Exhibitors this year include nine of 2011's top 10 Judges Choice Award winners: potter Peggy Nadeau, Mt. Dora, FL; fabric artist Jean Yao, Ft. Lauderdale, FL; glass artisan Toby McGee, Oklahoma City, OK; jeweler Ingel Hanan, Berkley, CA; mixed media artist Thomas Savrda, Kent, CT; photographer Lori Snyder, Gardners, PA; sculptor Michie Taylor, Berwyn, PA; watercolorist James Brown, Phoenixville, PA; and woodworker Renee Frey, New Providence, PA.
As for edible adventures, Linda Bell promises that "the food will again be as special as the art." All of last year's vendors will be back,she says. It's yet another detail she must attend to, another emphasis on quality that makes this show memorable... and sustainable. 



12,258    Art Show attendance last year

14,507    Average attendance in past 10 years

19,854    Art Show attendance in 2000 (record)

$57,000  Last year's donation to fire department,

               ambulance service, and other community groups

$8       Entrance fee this year (unchanged)

28%   Historical chance of rain on art show weekend

264    Exhibitors this year (55% from out of state)


Biggest expenses: Advertising, $38,000; traffic and security police $17,000; parking lot rentals $14,000; buses $10,000; entertainers $7,000;  

Total revenues in 2011: $198,000 (ticket sales, food court rentals, artists' booth spaces, artists' jury fees).  


Numbers Description:

14 Chautauqua communities still thriving, out of 200 set up in North America during the late 1800s.
Mt. Gretna is now part of a
Chautauqua Trail stretching from Colorado to Canada.
Reports on plans for a national Chautauqua conference, to be held here next July, will be part of the Mt. Gretna Chautauqua's 120th birthday party, 7:30 pm Friday, Aug. 10 at the Hall of Philosophy.

65 Paintings in one day by an artist to celebrate his 65 birthdays. Yes, Fred Swarr is at it again -- just Description: five years ago when he polished off 60 paintings on the occasion of his 60th birthday.
The paint-to-music artist will do all 65 paintings in one sprint-to-the-finish marathon at his 301 Bell Ave. Campmeeting studio Saturday, Aug. 4.
Stop by to watch the creative exhibition in progress, then at the end of the day return with a bottle of wine. He'll exchange his art for your wine -- one freshly done painting for each bottle -- starting at 5 pm.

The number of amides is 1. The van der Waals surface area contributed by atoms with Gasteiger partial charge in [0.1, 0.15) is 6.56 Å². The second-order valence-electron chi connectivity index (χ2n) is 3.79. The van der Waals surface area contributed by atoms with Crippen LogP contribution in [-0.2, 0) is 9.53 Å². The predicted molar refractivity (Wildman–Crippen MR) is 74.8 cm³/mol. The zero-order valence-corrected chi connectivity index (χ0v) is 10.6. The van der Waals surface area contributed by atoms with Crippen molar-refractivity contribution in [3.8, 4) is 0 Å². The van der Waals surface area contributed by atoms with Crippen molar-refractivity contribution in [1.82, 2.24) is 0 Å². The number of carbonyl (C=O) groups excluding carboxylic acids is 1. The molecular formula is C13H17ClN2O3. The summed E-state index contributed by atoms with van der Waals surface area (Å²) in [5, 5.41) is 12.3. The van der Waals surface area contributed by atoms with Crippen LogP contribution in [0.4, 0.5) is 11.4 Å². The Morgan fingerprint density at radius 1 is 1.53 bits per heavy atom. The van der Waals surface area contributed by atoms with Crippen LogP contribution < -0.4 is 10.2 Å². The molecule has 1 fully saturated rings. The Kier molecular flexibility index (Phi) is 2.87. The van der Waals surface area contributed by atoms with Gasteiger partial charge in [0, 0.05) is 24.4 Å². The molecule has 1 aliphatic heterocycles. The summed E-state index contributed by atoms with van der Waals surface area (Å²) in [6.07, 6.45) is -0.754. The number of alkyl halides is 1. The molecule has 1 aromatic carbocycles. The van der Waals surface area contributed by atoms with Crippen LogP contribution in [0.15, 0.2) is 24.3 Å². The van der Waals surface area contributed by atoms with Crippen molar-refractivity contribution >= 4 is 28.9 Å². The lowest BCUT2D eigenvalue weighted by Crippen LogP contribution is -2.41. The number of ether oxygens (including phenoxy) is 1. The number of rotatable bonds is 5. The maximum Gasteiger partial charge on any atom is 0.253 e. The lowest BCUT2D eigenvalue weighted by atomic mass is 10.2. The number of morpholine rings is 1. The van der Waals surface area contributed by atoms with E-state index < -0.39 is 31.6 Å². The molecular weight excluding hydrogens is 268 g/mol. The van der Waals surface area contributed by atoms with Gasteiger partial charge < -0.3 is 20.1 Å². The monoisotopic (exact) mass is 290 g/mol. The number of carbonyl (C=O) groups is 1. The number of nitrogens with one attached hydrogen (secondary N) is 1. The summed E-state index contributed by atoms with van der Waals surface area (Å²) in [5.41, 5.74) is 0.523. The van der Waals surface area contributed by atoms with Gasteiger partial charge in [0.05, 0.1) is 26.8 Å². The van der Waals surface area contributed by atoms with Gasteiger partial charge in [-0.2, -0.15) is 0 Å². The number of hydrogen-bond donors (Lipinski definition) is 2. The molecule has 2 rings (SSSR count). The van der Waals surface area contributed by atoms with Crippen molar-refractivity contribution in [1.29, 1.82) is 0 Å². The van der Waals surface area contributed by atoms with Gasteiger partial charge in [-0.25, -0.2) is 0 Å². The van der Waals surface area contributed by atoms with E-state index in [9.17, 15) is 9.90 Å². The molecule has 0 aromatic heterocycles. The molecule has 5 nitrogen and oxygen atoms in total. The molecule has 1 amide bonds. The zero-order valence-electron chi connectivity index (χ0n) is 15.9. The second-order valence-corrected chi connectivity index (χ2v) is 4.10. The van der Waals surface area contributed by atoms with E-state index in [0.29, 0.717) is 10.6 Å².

We wanted to know if he would attempt 70 paintings in one day five years from now. "Yes," he said with only the slightest hesitation, "but just a little smaller."

3 (maybe 4) hand-painted rocking chairs -- in an auction coming up at Mt. Gretna's community-Description: summer picnic Saturday, Sept. 1. Description:

Two of the rockers show the handiwork (detail, right) of artist  Barb Kleinfelter. Another is a surprise from artists at the newly opened La Cigale Gallery.
Organizers hope to have yet another rocker, with decorative touches from artist
Fred Swarr. There's also a fairy garden tray (detail, left) from Luise Christensen-Howell.
The auction benefits Chautauqua's bursting-at-the-seams Summer Programs series.



The pumping station nobody loves

Unless you graduated with a degree in municipal waste management engineering, there's not much to love about a sewage pumpinDescription: station. And we haven't yet talked with anybody who likes the way this newest one (left) -- which greets visitors and residents along Mt. Gretna's main entrance way -- turned out. West Cornwall Township officials say they'll do something about it.

Just what they'll do to shield the Route 117 facility from public view is still undecided. But a group headed by township supervisor Glenn Yanos wants iDescription: to help turn the station from an eyesore into, well, if not a silk purse, at least something that will soften its appearance.  

Meanwhile, here's one idea. At right, our artist's Photoshop treatment showing how arborvitae bushes might look if they surrounded the fence, with a green mesh screen draped over the sliding front gate. The township invites other suggestions. 

Yanos doesn't want to rush into a quick fix. Rather, he prefers to take time to research alternatives and come up with a good long-term solution.  

That could involve community volunteers and donations at some point. If so, a number of Mt. Gretnans have already said they'd be willing to help with cash, labor and landscaping. Ideas to suggest? Send them to Yanos at West Cornwall Municipal Authority,




Susie Afflerbach photo

Doodle: He did it HIS way